Fact 1: Apparently 1960s’ rock band The Doors front man, Jim Morrison, didn’t like Buicks. This is the story of how “C’mon Buick, light my fi re” became “Sorry Buick, we’re not for hire.”
After his band mates agreed to allow Buick to adapt their hit song “Light My Fire” for use in a proposed (but never produced) TV advertising campaign in late 1968, Morrison (who had been MIA) returned and vetoed the decision thus killing the deal, despite Buick’s reported $100,000 royalty offer.
None of this stopped Buick from eventually following through with its well-remembered “Buicks to Light Your Fire” magazine print ads of 1970. Without using the actual song, there was no need to pay a dime to anyone and most observers got the pop music connection—for better or worse. On the one hand, The Doors hip image was a definite plus among younger muscle car buyers. On the other hand, it is doubtful the older folks who bought standard (non-muscle) Buick LeSabres and Electra 225s for luxury and comfort were enticed by any connection to The Lizard King. (By the way, I am a life-long Doors fan; Waiting For The Sun being my favorite of their many albums. I even have Robby Krieger’s autograph someplace.)
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Fact 2: Every Buick Skylark GS400 built in 1965 (16,548) and 1966 (13,816) was in direct violation of the corporate-wide ban on installing 400-plus-cubic-inch engines into intermediate platforms. That’s because the GS400’s 4.19 bore and 3.64 stroke actually delivered 401 cubic inches. Did management heads roll? Not at all. It seems nobody in Flint was worried about the one-cubic-inch infraction and life went on. Then again, when Buick redesigned its V-8 engines for 1967, the 4.040/3.90 bore/stroke retreated 1 cubic inch and its displacement truly totaled 400 cubes.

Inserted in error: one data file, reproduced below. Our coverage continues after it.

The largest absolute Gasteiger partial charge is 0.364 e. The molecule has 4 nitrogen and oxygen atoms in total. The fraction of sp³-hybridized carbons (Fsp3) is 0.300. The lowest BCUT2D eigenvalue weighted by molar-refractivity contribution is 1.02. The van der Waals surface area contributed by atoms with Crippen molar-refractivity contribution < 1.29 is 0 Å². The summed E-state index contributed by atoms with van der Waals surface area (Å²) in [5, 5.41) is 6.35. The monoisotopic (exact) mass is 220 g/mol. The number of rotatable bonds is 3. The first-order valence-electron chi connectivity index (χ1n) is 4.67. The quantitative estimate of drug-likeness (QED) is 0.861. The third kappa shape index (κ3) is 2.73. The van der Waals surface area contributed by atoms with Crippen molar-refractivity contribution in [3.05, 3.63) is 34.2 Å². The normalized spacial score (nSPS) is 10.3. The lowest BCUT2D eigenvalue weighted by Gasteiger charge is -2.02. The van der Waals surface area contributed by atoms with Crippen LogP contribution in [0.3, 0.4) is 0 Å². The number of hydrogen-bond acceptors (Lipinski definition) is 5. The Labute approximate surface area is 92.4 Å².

Fact 3:Was Buick’s habit of marketing its engines around torque output rather than cubic inches a way to divert attention away from the GS400’s 1-cubic-inch overshot? It’s an interesting theory, but you must remember the strategy was in place long before the 1965 arrival of the rule-bending GS400. The system accounts for why Buick offered engines such as the Wildcat 310, 355, and 445. None was an indication of displacement; rather the numbers reflected rated torque output. Starting in 1967, Buick quit this somewhat confusing practice and refocused on displacement and induction, giving us the mighty 455-4 of 1970 as the peak example.
Fact 4:Who built the first muscle car? Most folks say the 1964 Pontiac GTO launched the ship while others tout the 1955 Chrysler C-300. But if a large engine in a small car (with a performanceoriented marketing identity) is what it takes to make a muscle car, then the 1936–1942 Buick Century fits the bill. Mating the shortwheelbase Special with the luxurious Limited’s 320-cube straight-8 mill delivered a lively power-to-weight ratio.
While the normal Special engine was a 233-inch straight-8 with 93 hp, the Century offered an extra 87 cubic inches and 27 hp, with no other changes. Popular with middle management executives, the 1936–1942 Century was the first “banker’s hot rod.” Perhaps most intriguing is the Century nameplate, a none-too-subtle reference to the car’s 100-mph top speed.
Fact 5:Proving that the dual-quad 425 really was available in any fullsize model, U.S. Rubber ordered a unique car in 1964 for use at its 7,000-acre Laredo, Texas, tire testing facility. Highlighted in the September 1964 issue of Car Life magazine, it was a Wildcat four-door hardtop with a dual-quad 425 and four-on-the-floor! The magazine car was intended for use in high-speed tire testing (some of it destructive) so a full roll cage was installed. The stock dual-exhaust system was also replaced by a set of straight pipes and the twin Carter AFBs jetted richer for maximum performance.